Many of you who visit this blog and live in the New York Metro area are probably too young to remember Joe Namath. At one time, Joe Namath was the biggest sports star in New York. You couldn't get away from this guy.
I never really saw what the fuss was about. I had zero interest in football, and while I was in early puberty by the time Namath hit the NFL, I never understood why any woman thought he was sexy, in much the same way I never understood why women thought John Travolta was sexy. Both had the same kind of heavy-featured Neanderthalism that has always struck me as extremely unattractive. From what I understand, and perhaps Jets fans will want to weigh in via comments, Namath's career was one of stellar moments more than consistent play. But Namath had the kind of cockiness, and more importantly, media presence that makes for stardom in New York. Other than the Yankees' Derek Jeter, who is a marketing agent's dream in that he is handsome and charismatic and has the on-fields goods to back it up, while still appearing humble -- the kind of boy you'd want your daughter to bring home; New York hasn't had a sports star of his ilk since.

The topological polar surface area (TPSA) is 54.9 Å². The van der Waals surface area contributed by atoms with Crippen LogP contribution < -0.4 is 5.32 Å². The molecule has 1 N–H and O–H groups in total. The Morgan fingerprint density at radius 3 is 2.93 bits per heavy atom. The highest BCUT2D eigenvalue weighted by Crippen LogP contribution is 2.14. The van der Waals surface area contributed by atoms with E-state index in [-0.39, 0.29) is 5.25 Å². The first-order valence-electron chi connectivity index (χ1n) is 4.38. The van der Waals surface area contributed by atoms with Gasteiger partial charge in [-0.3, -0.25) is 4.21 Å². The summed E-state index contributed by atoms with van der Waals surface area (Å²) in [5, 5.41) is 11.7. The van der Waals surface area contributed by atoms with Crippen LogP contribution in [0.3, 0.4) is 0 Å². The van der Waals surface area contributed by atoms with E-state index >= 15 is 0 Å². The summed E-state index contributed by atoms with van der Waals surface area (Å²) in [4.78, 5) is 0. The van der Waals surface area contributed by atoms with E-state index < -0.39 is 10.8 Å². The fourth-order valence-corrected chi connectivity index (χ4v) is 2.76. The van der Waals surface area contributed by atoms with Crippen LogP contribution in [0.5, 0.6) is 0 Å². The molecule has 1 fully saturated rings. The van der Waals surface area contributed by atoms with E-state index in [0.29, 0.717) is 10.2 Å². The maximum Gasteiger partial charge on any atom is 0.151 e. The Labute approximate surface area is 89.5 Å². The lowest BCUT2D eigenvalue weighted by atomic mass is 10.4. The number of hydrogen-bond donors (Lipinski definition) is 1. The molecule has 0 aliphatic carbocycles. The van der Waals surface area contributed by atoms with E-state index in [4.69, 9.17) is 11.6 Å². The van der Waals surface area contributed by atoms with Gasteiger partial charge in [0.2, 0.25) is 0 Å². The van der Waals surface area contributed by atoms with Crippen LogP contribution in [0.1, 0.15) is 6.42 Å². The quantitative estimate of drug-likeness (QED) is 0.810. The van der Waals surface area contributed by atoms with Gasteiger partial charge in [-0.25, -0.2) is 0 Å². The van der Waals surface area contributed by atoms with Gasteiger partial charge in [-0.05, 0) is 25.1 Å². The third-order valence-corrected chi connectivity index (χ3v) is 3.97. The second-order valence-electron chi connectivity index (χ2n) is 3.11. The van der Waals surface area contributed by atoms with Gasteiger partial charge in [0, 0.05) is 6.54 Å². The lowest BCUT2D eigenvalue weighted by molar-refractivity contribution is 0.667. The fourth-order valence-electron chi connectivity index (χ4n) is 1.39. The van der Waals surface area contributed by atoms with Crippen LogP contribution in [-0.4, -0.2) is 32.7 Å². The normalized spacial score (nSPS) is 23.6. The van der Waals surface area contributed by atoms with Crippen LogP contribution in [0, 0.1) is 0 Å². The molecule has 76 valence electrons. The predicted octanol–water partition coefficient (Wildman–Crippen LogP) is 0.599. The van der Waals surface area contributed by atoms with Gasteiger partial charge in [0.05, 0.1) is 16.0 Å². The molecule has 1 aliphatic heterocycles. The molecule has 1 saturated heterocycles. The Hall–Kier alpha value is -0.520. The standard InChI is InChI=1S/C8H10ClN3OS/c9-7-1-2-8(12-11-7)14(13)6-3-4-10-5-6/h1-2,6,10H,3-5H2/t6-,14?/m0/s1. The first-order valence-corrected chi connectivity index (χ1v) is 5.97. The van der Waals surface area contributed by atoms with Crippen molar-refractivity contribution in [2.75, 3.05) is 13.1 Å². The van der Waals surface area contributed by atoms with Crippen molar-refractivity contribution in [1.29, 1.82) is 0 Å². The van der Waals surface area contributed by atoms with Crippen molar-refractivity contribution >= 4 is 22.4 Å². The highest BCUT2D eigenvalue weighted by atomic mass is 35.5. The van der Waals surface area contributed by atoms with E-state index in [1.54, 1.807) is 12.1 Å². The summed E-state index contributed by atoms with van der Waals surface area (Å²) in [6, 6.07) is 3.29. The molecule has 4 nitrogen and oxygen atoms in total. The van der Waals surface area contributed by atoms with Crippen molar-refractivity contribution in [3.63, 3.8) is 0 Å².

Tom Seaver was a huge star in New York, but especially in the pre-cable era, baseball never transcended region the way football does. Reggie Jackson was a huge star, but he was never Namath. Because Namath was everywhere:
(Yes, that is a pre-Charlie's Angels
Farrah Fawcett in the last one.)
After yesterday, which saw Jets rookie quarterback Mark Sanchez looking pitiful in the first half only to come back and make Tom Brady the All-American Boy look even more pitiful in the second, a skeptical New York sports audience that has been waiting a long time for its next Big Football Star may not be ready to believe yet, but you can bet the marketers are watching. Because whether it's fair or not, it's never the wide receiver who gets the glory, it's always the quarterback. And if the Jets continue to play the way they have been, Mark Sanchez will be the new face of New York sports and quite possibly the NFL. And why not? I mean, LOOK at him for crissakes:
This is a country in which Latinos count for half the growth in population in the last nine years
. You'd have to be an idiot to think that "illegal immigrants" isn't a general code for Latino as much as it is concern over the "non-entitled" getting a piece of the dwindling American pie. About one in seven New Yorkers is Latino
. In 2050, nearly one in three Americans nationwide will be Latino. Mark Sanchez is coming along at the beginning of a wave that demographically speaking is going to change the nature of this country dramatically by 2050. If he's smart, he'll be able to channel his looks and his on-field performance to transcend at least some of the fear and loathing of this Latino population growth reality that so frightens people like Rep. Joe Wilson and the teabaggers who agree with him.
But hey, no pressure, kid.
Labels: football, Latinos